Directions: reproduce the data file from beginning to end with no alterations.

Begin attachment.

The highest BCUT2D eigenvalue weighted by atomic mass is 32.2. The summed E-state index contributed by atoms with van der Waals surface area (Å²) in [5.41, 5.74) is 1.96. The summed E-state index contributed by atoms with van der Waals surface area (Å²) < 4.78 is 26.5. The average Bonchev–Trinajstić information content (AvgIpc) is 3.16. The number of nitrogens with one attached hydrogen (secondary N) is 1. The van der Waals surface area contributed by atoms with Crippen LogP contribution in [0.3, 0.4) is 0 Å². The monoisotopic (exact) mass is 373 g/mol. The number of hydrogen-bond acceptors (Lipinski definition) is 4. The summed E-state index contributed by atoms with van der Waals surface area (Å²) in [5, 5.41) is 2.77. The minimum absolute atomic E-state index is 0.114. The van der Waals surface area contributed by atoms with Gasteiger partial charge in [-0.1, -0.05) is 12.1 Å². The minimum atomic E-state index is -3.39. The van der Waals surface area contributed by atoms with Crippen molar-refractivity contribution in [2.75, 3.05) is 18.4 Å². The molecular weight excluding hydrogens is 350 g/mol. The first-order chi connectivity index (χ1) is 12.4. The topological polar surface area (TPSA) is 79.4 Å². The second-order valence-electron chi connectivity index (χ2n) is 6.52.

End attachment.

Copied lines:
The highest BCUT2D eigenvalue weighted by atomic mass is 32.2. The summed E-state index contributed by atoms with van der Waals surface area (Å²) in [5.41, 5.74) is 1.96. The summed E-state index contributed by atoms with van der Waals surface area (Å²) < 4.78 is 26.5. The average Bonchev–Trinajstić information content (AvgIpc) is 3.16. The number of nitrogens with one attached hydrogen (secondary N) is 1. The van der Waals surface area contributed by atoms with Crippen LogP contribution in [0.3, 0.4) is 0 Å². The monoisotopic (exact) mass is 373 g/mol. The number of hydrogen-bond acceptors (Lipinski definition) is 4. The summed E-state index contributed by atoms with van der Waals surface area (Å²) in [5, 5.41) is 2.77. The minimum absolute atomic E-state index is 0.114. The van der Waals surface area contributed by atoms with Gasteiger partial charge in [-0.1, -0.05) is 12.1 Å². The minimum atomic E-state index is -3.39. The van der Waals surface area contributed by atoms with Crippen molar-refractivity contribution in [2.75, 3.05) is 18.4 Å². The molecular weight excluding hydrogens is 350 g/mol. The first-order chi connectivity index (χ1) is 12.4. The topological polar surface area (TPSA) is 79.4 Å². The second-order valence-electron chi connectivity index (χ2n) is 6.52.